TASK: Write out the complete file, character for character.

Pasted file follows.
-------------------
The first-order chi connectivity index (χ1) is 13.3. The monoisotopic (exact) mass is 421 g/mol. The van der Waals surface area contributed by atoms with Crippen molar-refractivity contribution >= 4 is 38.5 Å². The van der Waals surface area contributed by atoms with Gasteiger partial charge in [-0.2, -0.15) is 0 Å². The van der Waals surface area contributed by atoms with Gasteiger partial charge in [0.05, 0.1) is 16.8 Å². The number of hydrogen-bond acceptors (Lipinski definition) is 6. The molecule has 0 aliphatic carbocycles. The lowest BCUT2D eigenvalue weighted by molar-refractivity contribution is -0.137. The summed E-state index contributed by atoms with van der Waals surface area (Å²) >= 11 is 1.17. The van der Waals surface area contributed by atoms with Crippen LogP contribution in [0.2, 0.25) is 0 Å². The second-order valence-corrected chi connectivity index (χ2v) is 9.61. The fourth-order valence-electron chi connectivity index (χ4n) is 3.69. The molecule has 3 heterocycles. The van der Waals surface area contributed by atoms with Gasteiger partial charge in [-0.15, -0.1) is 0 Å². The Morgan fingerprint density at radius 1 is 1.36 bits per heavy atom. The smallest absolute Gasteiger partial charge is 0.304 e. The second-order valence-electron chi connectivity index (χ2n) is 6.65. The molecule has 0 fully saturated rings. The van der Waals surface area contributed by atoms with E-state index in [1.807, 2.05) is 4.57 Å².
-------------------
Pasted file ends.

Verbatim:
The first-order chi connectivity index (χ1) is 13.3. The monoisotopic (exact) mass is 421 g/mol. The van der Waals surface area contributed by atoms with Crippen molar-refractivity contribution >= 4 is 38.5 Å². The van der Waals surface area contributed by atoms with Gasteiger partial charge in [-0.2, -0.15) is 0 Å². The van der Waals surface area contributed by atoms with Gasteiger partial charge in [0.05, 0.1) is 16.8 Å². The number of hydrogen-bond acceptors (Lipinski definition) is 6. The molecule has 0 aliphatic carbocycles. The lowest BCUT2D eigenvalue weighted by molar-refractivity contribution is -0.137. The summed E-state index contributed by atoms with van der Waals surface area (Å²) >= 11 is 1.17. The van der Waals surface area contributed by atoms with Crippen LogP contribution in [0.2, 0.25) is 0 Å². The second-order valence-corrected chi connectivity index (χ2v) is 9.61. The fourth-order valence-electron chi connectivity index (χ4n) is 3.69. The molecule has 3 heterocycles. The van der Waals surface area contributed by atoms with Gasteiger partial charge in [-0.15, -0.1) is 0 Å². The Morgan fingerprint density at radius 1 is 1.36 bits per heavy atom. The smallest absolute Gasteiger partial charge is 0.304 e. The second-order valence-electron chi connectivity index (χ2n) is 6.65. The molecule has 0 fully saturated rings. The van der Waals surface area contributed by atoms with E-state index in [1.807, 2.05) is 4.57 Å².